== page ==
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The Marshall W. Nirenberg Papers

Open Letter to Congress pdf (344,033 Bytes) transcript of pdf
Open Letter to Congress
This petition expresses the concerns of scientists and engineers about the Strategic Defense Initiative (SDI) commonly known as "Star Wars". It maintains that statements from the Reagan administration give an erroneous impression of virtually unanimous support for the initiative from the scientific and technological community, while the program has actually grown without the appropriate technological and policy scrutiny.
Item is a photocopy.
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5 (344,033 Bytes)
1986-03-12 (March 12, 1986)
Anderson, Philip W.
Backus, John
Chamberlain, Owen
Courant, Ernest D.
Crewe, Albert V.
Friedlander, Gerhart
Hohenberg, Pierre C.
Kerrebrock, Jack L.
Mark, J. Carson
McMillan, Edwin M.
Nirenberg, Marshall W.
Stadtman, Thressa C.
Thompson, Kenneth L.
Wilson, Robert W.
This item is in the public domain. It may be used without permission.
Exhibit Category:
Beyond the Laboratory: Professional, Personal, and Political Life, 1967-2002
Box Number: 16
Folder Number: 6
Unique Identifier:
Accession Number:
Document Type:
Physical Condition:
Series: Series III: Laboratory Administration, [1959]-1993
SubSeries: Daily Books, 1968-1996
Folder: #328 - #360, 1986 May-1987 Aug
March 12, 1986
Dear Colleague:
The undersigned are part of an ad-hoc group of scientists concerned about the Strategic Defense Initiative (SDI). Attached find an Open Letter to Congress which is being circulated to scientists and engineers at industrial and government laboratories. We urge you to sign the letter and to circulate it among your colleagues.
We plan to collect signatures for a period of roughly three months and to send the signed petitions to each member of the U.S. Congress in the Spring of 1986. All efforts will be made to ensure that no representations as to the views of the signatories are made in the press or anywhere else, beyond the actual text of the letter.
Please return signed petitions to the above address. Only persons currently or formerly affiliated with industrial or governmental laboratories should sign. If you have further questions, please call (201)-467-7629.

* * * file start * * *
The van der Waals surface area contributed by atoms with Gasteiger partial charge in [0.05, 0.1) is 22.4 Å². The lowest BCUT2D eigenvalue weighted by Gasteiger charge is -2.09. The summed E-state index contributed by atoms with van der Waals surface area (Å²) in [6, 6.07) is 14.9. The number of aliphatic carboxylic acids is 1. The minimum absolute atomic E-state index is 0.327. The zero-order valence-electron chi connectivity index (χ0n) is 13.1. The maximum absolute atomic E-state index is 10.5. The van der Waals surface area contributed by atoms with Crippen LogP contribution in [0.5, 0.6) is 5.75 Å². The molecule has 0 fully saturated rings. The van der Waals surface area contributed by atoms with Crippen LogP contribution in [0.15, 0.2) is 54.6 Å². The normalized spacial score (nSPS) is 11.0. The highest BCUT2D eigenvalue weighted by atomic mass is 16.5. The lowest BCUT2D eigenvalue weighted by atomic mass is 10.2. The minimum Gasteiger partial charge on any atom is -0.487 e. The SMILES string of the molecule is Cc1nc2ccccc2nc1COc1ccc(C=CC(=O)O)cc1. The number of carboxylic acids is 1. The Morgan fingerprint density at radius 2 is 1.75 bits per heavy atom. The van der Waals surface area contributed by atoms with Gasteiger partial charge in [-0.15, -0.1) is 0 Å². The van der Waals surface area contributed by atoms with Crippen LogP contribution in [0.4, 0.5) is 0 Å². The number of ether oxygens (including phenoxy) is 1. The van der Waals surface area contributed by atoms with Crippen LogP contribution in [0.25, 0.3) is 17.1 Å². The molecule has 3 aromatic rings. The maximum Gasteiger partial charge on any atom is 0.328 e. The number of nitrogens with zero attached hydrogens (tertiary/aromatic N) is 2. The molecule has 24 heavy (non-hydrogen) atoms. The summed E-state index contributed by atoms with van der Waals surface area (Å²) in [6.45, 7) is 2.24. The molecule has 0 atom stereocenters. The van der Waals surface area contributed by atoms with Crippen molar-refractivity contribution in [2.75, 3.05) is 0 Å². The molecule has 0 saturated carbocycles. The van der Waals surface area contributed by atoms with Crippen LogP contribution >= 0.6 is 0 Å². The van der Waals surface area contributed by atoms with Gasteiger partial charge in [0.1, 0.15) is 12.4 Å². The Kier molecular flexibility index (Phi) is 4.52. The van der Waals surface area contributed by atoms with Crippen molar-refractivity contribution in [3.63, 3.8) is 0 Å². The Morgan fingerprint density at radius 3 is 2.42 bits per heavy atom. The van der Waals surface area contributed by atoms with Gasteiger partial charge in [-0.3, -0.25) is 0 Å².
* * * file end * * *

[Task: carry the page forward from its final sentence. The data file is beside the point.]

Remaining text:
Original signed by:
Philip W. Anderson*, AT&T Bell Laboratories (retired)
John Backus, IBM Fellow, IBM Almaden Research Center
Owen Chamberlain*, Lawrence Berkeley Laboratory
Ernest D. Courant, Brookhaven National Laboratory
Albert V. Crewe, Former Director, Argonne National Laboratory
Gerhart Friedlander, Brookhaven National Laboratory (retired)
Pierre C. Hohenberg, AT&T Bell Laboratories
Jack L. Kerrebrock, Former Associate Administrator, Office of Aeronautics and Space Technology, NASA
J. Carson Mark, Former Theoretical Division Leader, Los Alamos Scientific Laboratory (retired)
Edwin M. McMillan*, Former Director, Lawrence Berkeley Laboratory (retired)
Marshall W. Nirenberg*, National Institutes of Health
Thressa C. Stadtman, National Institutes of Health
Kenneth L. Thompson, AT&T Bell Laboratories
Robert W. Wilson*, AT&T Bell Laboratories
NOTE: institutional affiliations for identification purposes only
*Nobel laureate
Biographies of Sponsors
Philip W. Anderson
born: December 13, 1923
Ph.D. 1949 Physics, Harvard University.
Naval Research Laboratory, 1943-1945.
AT&T Bell Labs, 1949-1984; Consultant 1984-present.
Princeton University, 1975-present.
Nobel Prize in Physics, 1977 (magnetism and disordered systems).
National Medal of Science, 1982 (President Reagan).
Member, National Academy of Sciences.
John Backus
born: December 12, 1924
MS 1950 Mathematics, Columbia University.
IBM 1950-present, IBM Fellow, 1983-present.
Inventor of FORTRAN (1957).
AM Turing Award 1977 '(highest computer science honor).
National Medal of Science 1975 (President Ford).
Member, National Academy of Sciences.
Member, National Academy of Engineering.
Owen Chamberlain
born: July 10, 1920
Ph.D. 1949 Physics, University of Chicago.
Los Alamos Scientific Laboratory, 1942-1946.
Lawrence Berkley Laboratory, 1934-present.
Nobel Prize in physics, 1959 (discovery of anti-proton).
Member, National Academy of Sciences.
Ernest D. Courant
born: March 26, 1920
Ph.D. 1943 Physics, University of Rochester.
Brookhaven National Laboratory, 1960-present.
Member, National Academy of Sciences.
Albert V. Crew
born: February 18, 1927
Ph.D. 1950 Physics, University of Liverpool, England.
Director, Argonne National Laboratory, 1961-1967.
Currently: Professor, University of Chicago.
Member, National Academy of Sciences.
Gerhart Friedlander
born: July 28, 1916
Ph.D. 1942 Nuclear Chemistry, University of California, Berkeley.